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« 2014 Locavore Index: See Where Your State Ranks in Local Food! | Main | Opinons on Food Allergies in Schools. Journalism or Narcissim? »
Tuesday
Apr222014

New Study Needs Participants to Help Researchers Predict the Onset of Celiac Disease & Uncover How Gut Bacteria Influences Autoimmunity

By Elisabeth Veltman, The Tender Foodie

The Center for Celiac Research at Massachusett's General Hospital for Children (MGHfC) and Harvard Medical School has just announced a new and exciting study into celiac and autoimmune disease and enrollment is now under way.

It is an international, observational study, and world renowned researcher, Alessio Fasano, MD and his team are looking for 500 little participants from the United States and Italy. Infants 6 months of age or younger, with a first degree relative who has celiac disease (mother, father, sibling) can participate through the Center’s clinical research study called “CDGEMM,” which stands for Celiac Disease, Genomic, Environmental, Microbiome and Metabolomic Study. This isn't just incredibly exciting for those with a predisposition to celiac disease, it is exciting for all of us.

Here's why.

When I first interviewed Dr. Fasano in 2011, he had recently published his discovery of a new type of immune response to gluten, called "gluten sensitivity." He taught us many things in that series of interviews, including the latest algorithm in testing for celiac disease, which has improved the accuracy of diagnosis, and has also helped people avoid a painful, and sometimes unpredictable biopsy of the small intestine.

He also noted how research into our immune reaction to gluten is essential for every human on the planet right now:

  1. First of all, no human being has the enzyme to digest gluten (read more).
  2. Second, our antiseptic, pesticide loving world may be killing off important bacteria that helps most of us turn off any reaction to the undigested gluten particle (read more). The killing of our "microbiome" could be one reason why everyone in your posse has "suddenly" come down with mild to serious symptoms when consuming gluten-laced foods.
  3. Third, since celiac Disease is the only autoimmune disease that has a clear trigger (gluten), scientists may be able to learn how to better treat, cure, or manage other autoimmune diseases, like diabetes, multiple sclerosis, and rheumatoid arthritis through research on celiac disease (read more).
  4. In our latest interview (TB Published April 26, 2014), Dr. Fasano mentioned the microbiome's importance to our brain health and also mentioned this CDGEMM study (here is the paper).

The study will seek to uncover how celiac disease can be predicted before it begins, through changes gut bacteria and other means. This is vitally important for those with celiac disease and the serious complications that can arise from late diagnosis. Children with a first degree relative have an 8-15% chance of developing celiac disease themsleves, and the rest of the population has a 1% chance. 1 in 133 people have celiac disease in the U.S. right now. Although not an autoimmune disease, gluten sensitiviy is an immune reacton and 24 million people are suspected of being on the gluten sensitivity spectrum with mild to serious symptoms.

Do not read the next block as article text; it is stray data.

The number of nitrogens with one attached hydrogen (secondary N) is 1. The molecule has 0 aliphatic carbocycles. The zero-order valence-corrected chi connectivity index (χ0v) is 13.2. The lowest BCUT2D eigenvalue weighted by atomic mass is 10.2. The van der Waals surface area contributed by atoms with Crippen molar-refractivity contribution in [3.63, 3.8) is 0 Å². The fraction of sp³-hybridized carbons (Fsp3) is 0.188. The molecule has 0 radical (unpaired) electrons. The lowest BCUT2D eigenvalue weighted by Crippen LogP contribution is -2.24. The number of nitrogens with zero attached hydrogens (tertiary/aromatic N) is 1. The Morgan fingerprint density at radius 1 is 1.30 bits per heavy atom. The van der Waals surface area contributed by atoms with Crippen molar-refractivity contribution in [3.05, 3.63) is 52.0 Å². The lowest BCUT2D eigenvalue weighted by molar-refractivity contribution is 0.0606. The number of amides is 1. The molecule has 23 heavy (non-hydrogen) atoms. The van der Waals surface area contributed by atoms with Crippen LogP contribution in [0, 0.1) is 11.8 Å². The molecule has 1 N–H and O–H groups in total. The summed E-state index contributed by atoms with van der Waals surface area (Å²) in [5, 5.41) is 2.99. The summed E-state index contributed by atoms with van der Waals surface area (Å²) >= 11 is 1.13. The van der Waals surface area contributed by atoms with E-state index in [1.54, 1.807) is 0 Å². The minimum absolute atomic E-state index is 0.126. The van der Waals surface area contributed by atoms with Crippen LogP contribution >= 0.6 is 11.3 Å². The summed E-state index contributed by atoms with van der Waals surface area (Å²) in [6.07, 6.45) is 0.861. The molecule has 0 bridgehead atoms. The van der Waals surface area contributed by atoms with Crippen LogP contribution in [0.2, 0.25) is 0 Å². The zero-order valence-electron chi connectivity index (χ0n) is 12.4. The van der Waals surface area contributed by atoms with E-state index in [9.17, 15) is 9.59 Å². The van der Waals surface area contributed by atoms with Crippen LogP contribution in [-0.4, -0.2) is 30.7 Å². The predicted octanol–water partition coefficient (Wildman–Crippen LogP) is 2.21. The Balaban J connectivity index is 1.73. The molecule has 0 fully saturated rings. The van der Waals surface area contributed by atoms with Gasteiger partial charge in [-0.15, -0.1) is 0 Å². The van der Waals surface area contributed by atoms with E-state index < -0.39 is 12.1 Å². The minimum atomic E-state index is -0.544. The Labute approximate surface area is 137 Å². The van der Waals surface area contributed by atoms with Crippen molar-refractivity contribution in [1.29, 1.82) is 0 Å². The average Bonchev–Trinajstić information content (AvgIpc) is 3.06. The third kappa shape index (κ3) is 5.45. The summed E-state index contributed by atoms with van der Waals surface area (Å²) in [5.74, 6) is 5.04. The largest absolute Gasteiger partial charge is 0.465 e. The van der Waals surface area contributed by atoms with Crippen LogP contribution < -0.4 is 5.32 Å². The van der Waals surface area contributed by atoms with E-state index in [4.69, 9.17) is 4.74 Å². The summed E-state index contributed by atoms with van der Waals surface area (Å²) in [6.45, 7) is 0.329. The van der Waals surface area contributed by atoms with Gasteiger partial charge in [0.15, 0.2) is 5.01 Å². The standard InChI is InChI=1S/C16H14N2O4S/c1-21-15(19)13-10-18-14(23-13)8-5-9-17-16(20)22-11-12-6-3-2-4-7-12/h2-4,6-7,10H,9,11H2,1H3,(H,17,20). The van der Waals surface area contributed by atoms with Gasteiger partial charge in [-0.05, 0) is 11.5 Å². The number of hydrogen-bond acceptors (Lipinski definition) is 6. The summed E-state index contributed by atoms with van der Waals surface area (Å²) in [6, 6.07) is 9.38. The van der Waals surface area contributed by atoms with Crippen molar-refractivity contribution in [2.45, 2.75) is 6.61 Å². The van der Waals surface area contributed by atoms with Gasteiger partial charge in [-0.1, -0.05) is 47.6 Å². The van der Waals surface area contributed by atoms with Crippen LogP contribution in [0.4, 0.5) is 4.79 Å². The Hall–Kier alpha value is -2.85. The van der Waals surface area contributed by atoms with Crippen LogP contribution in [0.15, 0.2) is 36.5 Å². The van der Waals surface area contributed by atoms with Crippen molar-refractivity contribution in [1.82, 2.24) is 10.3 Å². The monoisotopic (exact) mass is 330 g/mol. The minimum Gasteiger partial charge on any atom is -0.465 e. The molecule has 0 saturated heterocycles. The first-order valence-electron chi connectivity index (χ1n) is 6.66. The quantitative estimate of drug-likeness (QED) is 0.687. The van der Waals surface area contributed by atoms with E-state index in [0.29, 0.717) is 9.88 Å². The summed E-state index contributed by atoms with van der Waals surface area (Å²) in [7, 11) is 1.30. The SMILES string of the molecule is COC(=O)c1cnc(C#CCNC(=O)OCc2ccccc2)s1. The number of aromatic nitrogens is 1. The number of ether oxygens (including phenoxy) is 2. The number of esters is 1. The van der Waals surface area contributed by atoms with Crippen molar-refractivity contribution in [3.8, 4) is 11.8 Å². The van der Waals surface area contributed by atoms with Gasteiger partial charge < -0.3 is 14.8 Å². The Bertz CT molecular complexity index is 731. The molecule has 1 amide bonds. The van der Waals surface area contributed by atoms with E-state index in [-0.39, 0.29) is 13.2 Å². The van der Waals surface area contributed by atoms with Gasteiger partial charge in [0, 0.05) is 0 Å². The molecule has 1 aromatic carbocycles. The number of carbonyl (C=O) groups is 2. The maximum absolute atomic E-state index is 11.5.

“Celiac disease is a very complex disorder that can affect many different systems in the body. Along with environmental and genetic factors, we think that the microbial colonies these babies have in their gut are very significant in the pathogenesis of celiac disease and possibly other autoimmune disorders. . .”

". . . When we realized that we might be able to pinpoint a biomarker that predicts which one of these infants might develop celiac disease or type 1 diabetes, it was not such a far leap to see that this could possibly play a role in the prevention of autoimmune disorders. By expanding the study, we’ll be able to take a really in-depth look – both in terms of the magnitude of the microbiota and the length of our study – to examine the genomic, environmental and metabolomic factors that precede the onset of celiac disease.”

~ Alessio Fasano, MD, director of the Center for Celiac Research and division chief of the Division of Pediatric Gastroenterology and Nutrition at MGHfC, the principal investigator of the study

In plain English, this study will be very strategic, and encompass many factors including environment, genetics, gut health and bacteria, and metabolomics (involving the chemical processes of our metabolism). As with many studies, scientists embark with an objective, but when a clear strategy like this is involved, scientists can develop a relationship to our every day lives, as well as find some intriguing and unexpected results.

The research team includes:

For general questions about the CDGEMM study, email CDGEMM@mgh.harvard.edu. To enroll, or inquire about enrollment, please contact a participating center nearest you. Read the press release here.

You can also download an informational pamphlet with a few more details here.

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Reader Comments (2)

This is so interesting and very important to the Celiac community. Thanks for sharing news about this study - I can't wait to hear more about it!
April 27, 2014 | Unregistered CommenterTherese
Thanks for your comment, Therese! This is super interesting, isn't it? Dr. Maureen Leonard has kindly promised to update me after the study gets going, so stay tuned.

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